The book gives a practitioner's account of international experiences with rural development seen from a German angle. After 40 years of rural development efforts patterned and characterized by different models and approaches, the overall achievements of these efforts seem very sobering: rural mass poverty has not been overcome; in fact it has hardly been contained in many of the developing regions.
It attempts to explain some of the reasons behind this obvious failure, and concludes that most rural development approaches suffered not only from both organizational and managerial design weaknesses, but were prone to failure because they neglected structural and political distortions in the macroand meso-spheres of the poor countries. Although donors could have seen that their rural development projects were doomed to failure if projects and programmes were not embedded in an enabling policy environment, they nevertheless continued with them.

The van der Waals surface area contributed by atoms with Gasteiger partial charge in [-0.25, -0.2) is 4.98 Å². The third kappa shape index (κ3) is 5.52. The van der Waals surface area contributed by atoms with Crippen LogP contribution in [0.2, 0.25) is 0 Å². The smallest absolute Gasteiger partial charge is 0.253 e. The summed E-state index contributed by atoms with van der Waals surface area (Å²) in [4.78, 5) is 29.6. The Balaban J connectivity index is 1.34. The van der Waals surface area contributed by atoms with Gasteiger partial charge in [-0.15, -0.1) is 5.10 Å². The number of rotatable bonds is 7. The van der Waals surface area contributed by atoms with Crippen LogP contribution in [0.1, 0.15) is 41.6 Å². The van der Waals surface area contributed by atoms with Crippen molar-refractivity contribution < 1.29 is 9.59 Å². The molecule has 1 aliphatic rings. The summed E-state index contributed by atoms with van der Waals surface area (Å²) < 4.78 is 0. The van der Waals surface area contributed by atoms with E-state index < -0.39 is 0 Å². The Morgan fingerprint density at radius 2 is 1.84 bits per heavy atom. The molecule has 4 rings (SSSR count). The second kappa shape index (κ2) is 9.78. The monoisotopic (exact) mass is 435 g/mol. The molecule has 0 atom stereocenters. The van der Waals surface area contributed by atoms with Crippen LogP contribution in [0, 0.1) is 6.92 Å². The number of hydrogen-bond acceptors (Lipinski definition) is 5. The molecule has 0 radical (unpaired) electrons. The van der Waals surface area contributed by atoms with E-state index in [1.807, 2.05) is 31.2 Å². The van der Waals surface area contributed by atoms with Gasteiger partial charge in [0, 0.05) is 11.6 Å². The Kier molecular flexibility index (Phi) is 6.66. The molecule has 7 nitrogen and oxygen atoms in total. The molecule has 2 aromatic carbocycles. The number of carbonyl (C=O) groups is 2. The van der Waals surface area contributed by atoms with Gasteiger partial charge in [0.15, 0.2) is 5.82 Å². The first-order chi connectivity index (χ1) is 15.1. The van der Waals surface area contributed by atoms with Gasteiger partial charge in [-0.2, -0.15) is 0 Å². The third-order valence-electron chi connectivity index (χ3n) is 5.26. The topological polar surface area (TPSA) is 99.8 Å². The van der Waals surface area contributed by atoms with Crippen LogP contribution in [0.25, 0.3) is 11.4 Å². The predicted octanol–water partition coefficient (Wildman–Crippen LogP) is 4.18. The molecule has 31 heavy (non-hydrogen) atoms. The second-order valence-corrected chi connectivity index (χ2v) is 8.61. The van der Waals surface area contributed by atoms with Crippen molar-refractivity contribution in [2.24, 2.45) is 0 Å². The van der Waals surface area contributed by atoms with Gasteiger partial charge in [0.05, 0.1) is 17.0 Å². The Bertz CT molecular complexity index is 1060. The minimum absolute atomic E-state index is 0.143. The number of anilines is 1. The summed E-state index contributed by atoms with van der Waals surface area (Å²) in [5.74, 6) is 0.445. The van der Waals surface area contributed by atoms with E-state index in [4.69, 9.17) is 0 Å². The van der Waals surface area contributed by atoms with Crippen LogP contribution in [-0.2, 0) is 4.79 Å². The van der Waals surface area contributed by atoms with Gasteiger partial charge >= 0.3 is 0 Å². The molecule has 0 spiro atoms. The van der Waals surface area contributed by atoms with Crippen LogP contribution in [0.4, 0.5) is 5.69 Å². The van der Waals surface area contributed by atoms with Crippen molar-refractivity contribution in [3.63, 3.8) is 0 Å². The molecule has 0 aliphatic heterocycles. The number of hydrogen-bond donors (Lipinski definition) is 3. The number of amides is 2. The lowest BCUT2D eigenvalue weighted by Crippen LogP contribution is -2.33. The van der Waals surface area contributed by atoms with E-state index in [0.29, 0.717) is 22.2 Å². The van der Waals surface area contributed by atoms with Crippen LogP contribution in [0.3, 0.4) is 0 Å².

The book argues for a development co-operation for rural areas that actively supports popular participation, beneficiaries' self-organization, decentralization and, consequently, smaller self-managed (para)projects rather than large, top-down organized rural development projects. Under the conditions of the 1990s the success of rural development will depend largely not only on the creation of an enabling policy environment but also on the skilful~ linking of sectoral programmes and related (para)projects. Essential areas of co-operation in the struggle for greater and more effective orientation towards poverty alleviation are land and tenure reforms, rural financial systems, basic social services and social security systems.